Amnesty International South Asia said the "punitive action of taking [Mir] off the air following a speech at a protest calling for accountability for an attack on [Toor] severely undermines the responsibility media outlets and authorities have to protect free speech in an already repressive environment".
"Censorship, harassment and physical violence must not be the price journalists pay to do their jobs," it stressed.
Mir "must be allowed to resume his professional duties immediately and the threats against him investigated", urged HRCP.
"That Mr Mir has been promptly silenced and his family allegedly threatened is now a tipping point for freedom — and one that will not be resolved through the optics of law-making in the shape of the long touted and heavily criticised journalists' protection bill," it said in a statement.
PML-N Vice President Maryam Nawaz too criticised the decision, saying banning Mir's programme's was "not the solution but giving rise to further difficulties and problems for oneself".
"It will not extinguish the fire but add inflame it further. But who can explain?" she tweeted.
Protest against attack on journalist
Toor was severely beaten up by unidentified assailants outside his residence in Islamabad's Sector F-10 on May 25.
According to police, some people had gathered outside Toor’s residence located in an apartment building. A scuffle took place between him and these people who fled the scene after thrashing him.
Subsequently, he registered a complaint with the police, who are investigating the incident.
On Friday, journalist organisations held protest demonstrations against the attack on Toor and growing incidents of violence against journalists. A number of prominent journalists, politicians and civil society activists attended the protest in Islamabad and spoke against assaults on members of the media industry.
In a strongly worded speech at the protest, Mir accused non-democratic forces of being behind the incident and warned of retaliation if attacks on journalists continued.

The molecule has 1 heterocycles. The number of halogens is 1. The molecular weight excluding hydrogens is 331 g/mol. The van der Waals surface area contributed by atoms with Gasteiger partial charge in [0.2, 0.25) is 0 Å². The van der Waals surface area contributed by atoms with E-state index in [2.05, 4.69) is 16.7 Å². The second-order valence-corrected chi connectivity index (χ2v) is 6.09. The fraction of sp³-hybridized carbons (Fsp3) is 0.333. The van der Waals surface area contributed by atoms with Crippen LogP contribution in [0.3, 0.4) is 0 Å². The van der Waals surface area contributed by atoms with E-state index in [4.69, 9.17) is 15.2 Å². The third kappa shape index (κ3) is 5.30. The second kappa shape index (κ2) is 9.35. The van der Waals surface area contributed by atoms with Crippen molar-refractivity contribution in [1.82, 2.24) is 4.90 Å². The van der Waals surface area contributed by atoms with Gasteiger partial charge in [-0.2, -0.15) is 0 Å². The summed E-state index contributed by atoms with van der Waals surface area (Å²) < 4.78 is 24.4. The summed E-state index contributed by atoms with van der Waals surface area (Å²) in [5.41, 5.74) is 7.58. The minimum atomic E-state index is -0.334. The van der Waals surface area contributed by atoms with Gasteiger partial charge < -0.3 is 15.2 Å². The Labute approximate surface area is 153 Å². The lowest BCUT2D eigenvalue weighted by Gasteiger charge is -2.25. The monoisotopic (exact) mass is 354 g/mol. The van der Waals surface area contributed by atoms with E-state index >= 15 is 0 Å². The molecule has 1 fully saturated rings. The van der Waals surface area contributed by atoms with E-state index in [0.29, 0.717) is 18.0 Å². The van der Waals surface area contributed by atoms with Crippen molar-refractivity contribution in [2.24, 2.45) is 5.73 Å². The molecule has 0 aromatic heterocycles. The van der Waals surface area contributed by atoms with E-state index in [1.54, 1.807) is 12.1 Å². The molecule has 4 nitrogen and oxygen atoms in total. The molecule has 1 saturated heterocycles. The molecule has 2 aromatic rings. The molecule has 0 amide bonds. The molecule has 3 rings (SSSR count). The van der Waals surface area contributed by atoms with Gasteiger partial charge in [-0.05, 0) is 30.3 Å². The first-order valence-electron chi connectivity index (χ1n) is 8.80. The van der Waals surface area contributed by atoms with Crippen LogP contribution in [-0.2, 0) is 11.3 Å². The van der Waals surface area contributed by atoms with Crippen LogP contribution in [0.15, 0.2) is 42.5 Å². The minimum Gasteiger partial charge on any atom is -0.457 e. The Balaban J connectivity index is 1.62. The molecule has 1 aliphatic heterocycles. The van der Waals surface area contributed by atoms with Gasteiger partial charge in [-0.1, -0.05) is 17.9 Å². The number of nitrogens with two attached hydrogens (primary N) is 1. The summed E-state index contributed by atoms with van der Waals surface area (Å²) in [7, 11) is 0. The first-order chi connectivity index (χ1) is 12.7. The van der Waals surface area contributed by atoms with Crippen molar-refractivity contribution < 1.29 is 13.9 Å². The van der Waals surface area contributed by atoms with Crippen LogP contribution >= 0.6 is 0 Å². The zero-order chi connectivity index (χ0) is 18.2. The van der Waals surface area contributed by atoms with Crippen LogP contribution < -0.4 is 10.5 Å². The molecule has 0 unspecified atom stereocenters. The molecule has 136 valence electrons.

He said he would start to gradually speak up and "whoever wants to get me fired can do it because if I am fired I will get freedom, and I will use that to unmask your faces".
"You are not unknown," Mir had said referring to those he held responsible and condemned the allegations that Toor had concocted the whole incident to get political asylum.
He also highlighted that multiple journalists had been picked up or harassed by unknown persons in recent times while many had been labelled "traitors".
Soon after clips of Mir's speech went viral, hashtags in favour and against Mir started trending on Twitter in Pakistan; as many called for him to be fired or arrested, others applauded him on his speech.
The next day, the Ministry of Information and Broadcasting in a statement said the Inter-Services Intelligence (ISI), the country’s premier spy agency, had “totally disassociated” itself from the attack on Toor.
The statement said that a “high-level contact” was established between the ministry and the ISI over the incident in which a digital media journalist was “allegedly attacked” in Islamabad and the ISI had stated that it had nothing to do with the incident.
“Such continued allegations against ISI show that the ISI is being a target of the fifth generation war under an organised conspiracy,” said the statement, issued a day after journalist organisations held protest demonstrations against the growing incidents of attacks on journalists.